The Wairau Valley is one of two river valleys which make up the heartland of New Zealand's Marlborough wine region. It is named for the Wairau river, which flows from the Spenser mountains in the west to the ocean at Cloudy Bay. Wineries are spread across the towns of Blenheim and Renwick. The Wairau has a warmer and wetter climate than that of the Awatere Valley, which is drier and less fertile.
The valley's varied soil profiles are responsible for the significant variations in wine styles, and are considered to be the most distinctive feature defining the character of wines produced here. Shallow, stony and fast-draining soil patterns aid infertility, a condition which perfectly suits the region's main grape variety, Sauvignon Blanc.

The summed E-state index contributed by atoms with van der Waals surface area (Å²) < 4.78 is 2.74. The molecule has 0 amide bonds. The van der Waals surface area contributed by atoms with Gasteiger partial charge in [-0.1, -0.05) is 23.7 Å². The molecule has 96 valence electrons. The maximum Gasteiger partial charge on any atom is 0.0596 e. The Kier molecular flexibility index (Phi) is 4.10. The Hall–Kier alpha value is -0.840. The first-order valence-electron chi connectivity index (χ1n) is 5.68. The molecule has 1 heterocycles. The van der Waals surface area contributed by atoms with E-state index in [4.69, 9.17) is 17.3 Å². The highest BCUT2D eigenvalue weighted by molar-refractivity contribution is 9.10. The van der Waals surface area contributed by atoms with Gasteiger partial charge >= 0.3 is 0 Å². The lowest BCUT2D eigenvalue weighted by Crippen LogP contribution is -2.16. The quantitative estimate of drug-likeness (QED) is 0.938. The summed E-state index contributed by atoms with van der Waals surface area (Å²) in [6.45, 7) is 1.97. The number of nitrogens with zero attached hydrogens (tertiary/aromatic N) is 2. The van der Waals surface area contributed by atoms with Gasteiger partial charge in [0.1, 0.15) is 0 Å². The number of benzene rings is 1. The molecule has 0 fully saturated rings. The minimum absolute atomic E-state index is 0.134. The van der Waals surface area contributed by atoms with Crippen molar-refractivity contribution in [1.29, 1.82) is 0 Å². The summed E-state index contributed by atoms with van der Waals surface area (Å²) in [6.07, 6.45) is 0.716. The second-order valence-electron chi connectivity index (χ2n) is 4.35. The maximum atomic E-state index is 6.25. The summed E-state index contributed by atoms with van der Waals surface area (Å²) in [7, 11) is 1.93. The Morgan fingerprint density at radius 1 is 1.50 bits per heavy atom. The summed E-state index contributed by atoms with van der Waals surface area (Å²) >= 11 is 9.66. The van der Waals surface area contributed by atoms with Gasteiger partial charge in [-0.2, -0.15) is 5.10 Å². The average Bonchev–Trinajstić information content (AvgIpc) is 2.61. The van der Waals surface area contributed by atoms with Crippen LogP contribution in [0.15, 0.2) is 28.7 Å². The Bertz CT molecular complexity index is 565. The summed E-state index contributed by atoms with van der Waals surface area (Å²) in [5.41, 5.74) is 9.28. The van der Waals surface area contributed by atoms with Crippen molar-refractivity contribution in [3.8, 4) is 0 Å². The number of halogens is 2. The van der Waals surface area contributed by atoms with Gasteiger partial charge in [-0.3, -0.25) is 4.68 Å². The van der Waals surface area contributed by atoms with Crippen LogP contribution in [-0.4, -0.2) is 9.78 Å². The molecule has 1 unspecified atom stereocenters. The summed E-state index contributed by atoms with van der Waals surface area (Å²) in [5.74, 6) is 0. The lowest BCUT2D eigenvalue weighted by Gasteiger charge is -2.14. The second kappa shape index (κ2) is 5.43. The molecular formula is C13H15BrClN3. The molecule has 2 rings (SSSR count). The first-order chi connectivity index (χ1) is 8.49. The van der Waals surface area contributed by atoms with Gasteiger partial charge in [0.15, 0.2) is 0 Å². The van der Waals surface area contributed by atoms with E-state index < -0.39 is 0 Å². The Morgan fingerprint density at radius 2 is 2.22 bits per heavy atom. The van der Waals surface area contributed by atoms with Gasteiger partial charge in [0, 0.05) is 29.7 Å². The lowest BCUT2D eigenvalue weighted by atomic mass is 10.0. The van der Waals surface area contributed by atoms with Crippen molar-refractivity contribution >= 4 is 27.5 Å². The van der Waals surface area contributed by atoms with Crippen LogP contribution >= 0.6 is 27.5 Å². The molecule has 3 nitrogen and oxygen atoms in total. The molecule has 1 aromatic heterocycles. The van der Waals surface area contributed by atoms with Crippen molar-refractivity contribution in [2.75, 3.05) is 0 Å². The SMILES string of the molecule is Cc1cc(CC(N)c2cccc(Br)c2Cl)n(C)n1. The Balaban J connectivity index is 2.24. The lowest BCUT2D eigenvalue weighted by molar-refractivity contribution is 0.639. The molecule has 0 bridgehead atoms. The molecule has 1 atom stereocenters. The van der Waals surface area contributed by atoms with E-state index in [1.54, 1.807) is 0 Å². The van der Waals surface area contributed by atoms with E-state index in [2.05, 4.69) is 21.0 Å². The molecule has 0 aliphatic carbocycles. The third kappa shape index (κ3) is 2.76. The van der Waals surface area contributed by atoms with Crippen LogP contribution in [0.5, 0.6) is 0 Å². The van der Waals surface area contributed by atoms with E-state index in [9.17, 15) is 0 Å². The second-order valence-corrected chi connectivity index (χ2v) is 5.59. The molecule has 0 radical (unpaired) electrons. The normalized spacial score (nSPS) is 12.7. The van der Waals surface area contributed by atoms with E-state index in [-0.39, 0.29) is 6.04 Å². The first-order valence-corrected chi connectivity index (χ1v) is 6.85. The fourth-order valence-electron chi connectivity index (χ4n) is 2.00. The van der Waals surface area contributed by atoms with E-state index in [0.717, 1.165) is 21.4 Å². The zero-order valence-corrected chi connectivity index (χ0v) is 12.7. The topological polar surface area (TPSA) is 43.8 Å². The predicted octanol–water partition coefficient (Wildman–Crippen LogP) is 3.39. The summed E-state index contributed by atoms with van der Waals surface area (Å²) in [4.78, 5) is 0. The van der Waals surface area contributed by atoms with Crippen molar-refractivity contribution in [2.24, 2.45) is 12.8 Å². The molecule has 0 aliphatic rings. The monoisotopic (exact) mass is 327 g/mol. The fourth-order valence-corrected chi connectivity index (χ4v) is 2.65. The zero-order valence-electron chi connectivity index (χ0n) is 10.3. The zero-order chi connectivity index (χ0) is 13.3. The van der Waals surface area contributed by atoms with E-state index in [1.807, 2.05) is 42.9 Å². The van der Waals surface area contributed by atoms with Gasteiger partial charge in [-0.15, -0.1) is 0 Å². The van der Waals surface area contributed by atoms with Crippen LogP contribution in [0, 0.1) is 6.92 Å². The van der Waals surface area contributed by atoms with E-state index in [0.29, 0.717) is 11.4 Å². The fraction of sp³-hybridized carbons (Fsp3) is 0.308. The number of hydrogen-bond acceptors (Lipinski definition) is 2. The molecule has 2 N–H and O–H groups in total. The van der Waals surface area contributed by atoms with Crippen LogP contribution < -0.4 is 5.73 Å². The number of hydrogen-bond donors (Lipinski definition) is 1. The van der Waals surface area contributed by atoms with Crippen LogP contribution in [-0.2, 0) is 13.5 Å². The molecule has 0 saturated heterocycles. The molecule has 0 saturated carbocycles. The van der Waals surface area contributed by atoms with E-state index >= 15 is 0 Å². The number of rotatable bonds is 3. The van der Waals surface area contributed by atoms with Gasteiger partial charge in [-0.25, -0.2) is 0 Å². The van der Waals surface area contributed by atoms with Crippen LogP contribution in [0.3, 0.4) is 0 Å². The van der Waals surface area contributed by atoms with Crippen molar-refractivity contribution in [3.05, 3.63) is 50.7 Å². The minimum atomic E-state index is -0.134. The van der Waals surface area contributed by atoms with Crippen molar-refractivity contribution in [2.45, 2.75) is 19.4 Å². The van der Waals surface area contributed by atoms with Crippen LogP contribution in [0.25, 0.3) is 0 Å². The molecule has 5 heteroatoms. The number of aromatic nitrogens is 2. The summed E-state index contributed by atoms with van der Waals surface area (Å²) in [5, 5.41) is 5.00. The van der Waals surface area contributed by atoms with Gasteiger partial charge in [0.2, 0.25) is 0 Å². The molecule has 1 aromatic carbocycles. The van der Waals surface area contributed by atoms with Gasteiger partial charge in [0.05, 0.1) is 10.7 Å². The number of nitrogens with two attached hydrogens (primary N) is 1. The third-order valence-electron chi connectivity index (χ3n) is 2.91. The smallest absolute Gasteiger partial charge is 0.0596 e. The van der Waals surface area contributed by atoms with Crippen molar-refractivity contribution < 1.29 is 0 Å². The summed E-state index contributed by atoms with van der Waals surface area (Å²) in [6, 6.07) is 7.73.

In spite of these variations, the Wairau Valley Sauvignon Blanc is seen as unique and renowned worldwide because of its basic flavor characteristics: passionfruit, flint, gooseberry, capsicum, grapefruit and tropical fruits.
Riesling, Pinot Noir and Chardonnay are other important grape varieties of the region. Sparkling wines made in the methode traditionelle are also highly regarded. The Marlborough Chardonnay is often described as being light when compared to other wine regions of New Zealand, and dominant in citrus characters.